Report Claims Massive Corruption At Mines Directorate Top story

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In short
The Global Witness report exposes incidents where employees at the Directorate of Geological Survey and Mines have been setting up private companies to cash in on mineral licenses. Global Witness says it has discovered that it is routine for investors to pay certain Directorate employees a fee to ensure that mining applications meet all requirements.

An extractive industry watchdog group has unearthed what it calls massive corruption in Uganda's Directorate of Geological Survey and Mines (DGSM).    

London-based Global Witness on Monday released a report from its 18-month investigation into activities of Directorate of Geological Survey and Mines housed under the Ministry of Energy and Mineral Development.  

The 37-page report in a chapter focusing on the Africa Gold Refinery says in Uganda, regardless of what you are mining, access to the ruling elite helps protect your investments. 

In the case of Africa Gold Refinery, the report says businessmen, including a former government minister, Richard Kaijuka and Barnabas Taremwa the brother-in-law to General Salim Saleh, have been processing and exporting hundreds of millions of dollars' worth of gold. The report suspects the mentioned individuals to be getting gold from the Democratic Republic of Congo (DRC), South Sudan, as well as Uganda, paying little tax in the process.

The report says  in one of the many examples of legal but exploitative tax avoidance, African Gold Refinery (AGR), whose employees have close links to top Uganda government officials, declared exports of gold worth over 200 million US dollars but paid only half a million dollars in tax. 

Barnabas Taremwa is quoted by the report to have revealed how he helped arrange the tax exemptions for AGR and setup supply routes for gold. AGR, a 15-million-dollar refinery located in Entebbe, was early this year launched by President Museveni.

The refinery is considered the second largest in Sub-Saharan Africa after the one operating in Johannesburg, South Africa. 

Tony Goetz, the AGR chief executive director, could not be reached for a comment about the Global Witness Report.

Bank of Uganda data indicates annual gold exports fluctuated between zero to just about 40 million dollars in the period between mid-2009 and mid-2015. The exports, however, later rose to 204 million dollars in the financial year ended in July 2016.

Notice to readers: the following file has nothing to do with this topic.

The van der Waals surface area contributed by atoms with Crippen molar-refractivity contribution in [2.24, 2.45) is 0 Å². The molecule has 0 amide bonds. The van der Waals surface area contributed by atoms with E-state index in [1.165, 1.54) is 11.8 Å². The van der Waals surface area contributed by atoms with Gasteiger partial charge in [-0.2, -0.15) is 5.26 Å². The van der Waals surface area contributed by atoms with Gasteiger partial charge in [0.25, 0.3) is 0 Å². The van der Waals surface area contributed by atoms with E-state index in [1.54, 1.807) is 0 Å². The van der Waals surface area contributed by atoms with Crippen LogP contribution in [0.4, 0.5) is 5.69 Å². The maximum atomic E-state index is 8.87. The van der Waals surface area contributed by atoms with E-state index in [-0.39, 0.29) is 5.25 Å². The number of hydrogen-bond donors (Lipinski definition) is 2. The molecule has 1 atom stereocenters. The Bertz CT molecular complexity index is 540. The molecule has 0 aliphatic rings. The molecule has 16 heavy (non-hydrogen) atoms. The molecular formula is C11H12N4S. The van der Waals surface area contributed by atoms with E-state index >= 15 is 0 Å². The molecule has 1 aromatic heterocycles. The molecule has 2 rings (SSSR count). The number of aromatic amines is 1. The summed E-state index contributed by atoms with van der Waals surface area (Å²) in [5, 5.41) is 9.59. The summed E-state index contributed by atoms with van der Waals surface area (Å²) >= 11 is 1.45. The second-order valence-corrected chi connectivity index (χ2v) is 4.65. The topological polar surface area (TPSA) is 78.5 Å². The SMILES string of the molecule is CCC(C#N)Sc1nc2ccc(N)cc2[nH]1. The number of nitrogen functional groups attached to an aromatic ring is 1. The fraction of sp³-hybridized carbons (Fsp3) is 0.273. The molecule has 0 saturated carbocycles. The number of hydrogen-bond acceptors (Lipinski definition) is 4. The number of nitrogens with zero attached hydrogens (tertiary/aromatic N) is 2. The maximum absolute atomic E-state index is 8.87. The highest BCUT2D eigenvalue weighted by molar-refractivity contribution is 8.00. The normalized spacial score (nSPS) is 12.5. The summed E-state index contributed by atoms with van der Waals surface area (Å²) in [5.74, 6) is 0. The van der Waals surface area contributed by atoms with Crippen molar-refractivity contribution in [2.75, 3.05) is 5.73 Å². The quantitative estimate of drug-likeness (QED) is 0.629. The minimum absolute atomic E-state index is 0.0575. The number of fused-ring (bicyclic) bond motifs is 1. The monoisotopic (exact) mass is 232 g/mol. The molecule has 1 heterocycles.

Rot in Directorate of Geological Survey and Mines

The Global Witness report exposes incidents where employees at the Directorate of Geological Survey and Mines have been setting up private companies to cash in on mineral licenses. 

It says corruption in the Mines Department is systemic and goes from some junior officials all the way to the top. 

Global Witness says it has discovered that it is routine for investors to pay certain Directorate employees a fee to ensure that mining applications meet all requirements. 

The report gives an example of Flemish Investments Limited to illustrate how the Directorate employees can potentially exploit their public positions to private companies' advantage.

It says two of Flemish Investments former directors held positions at the Directorate of Geological Survey and Mines at the time Flemish was applying for, and was granted, mining exploration licenses. 

It says Flemish Investments acquired and entered into agreements to sell at least 21 mining licenses in two deals worth hundreds of thousands of dollars between 2007 and 2013. 

Zachary Baguma, the Principal Geologist at Directorate of Geological Survey and Mines, was simultaneously employed as a director at Flemish during most of this period. 

Baguma according to the report resigned in December 2011, handing over the directorship to Joshua T. Tuhumwire, who had previously been a Commissioner at the Directorate between April 1980 and June 2010.

Global Witness said some exploration licenses had been granted in protected wildlife areas, including in Bwindi National Park which has the largest remaining mountain gorillas.
George Boden, a Team Leader at Global Witness in a statement said: "This evidence is damning - Uganda's mining sector is built on a parallel economy that strongly favours abusive companies and corrupt elites over its people and environment. The appalling mismanagement of the sector will alarm investors, human rights advocates and environmental campaigners alike."
 
 
Uganda Radio Network tried without success to seek comment from Energy Minister, Irene Muloni whose known phones were unavailable. A secretary at her office said the Minister was in Entebbe for a meeting. State Minister for Minerals, Peter Lokeris could also not be reached on phone.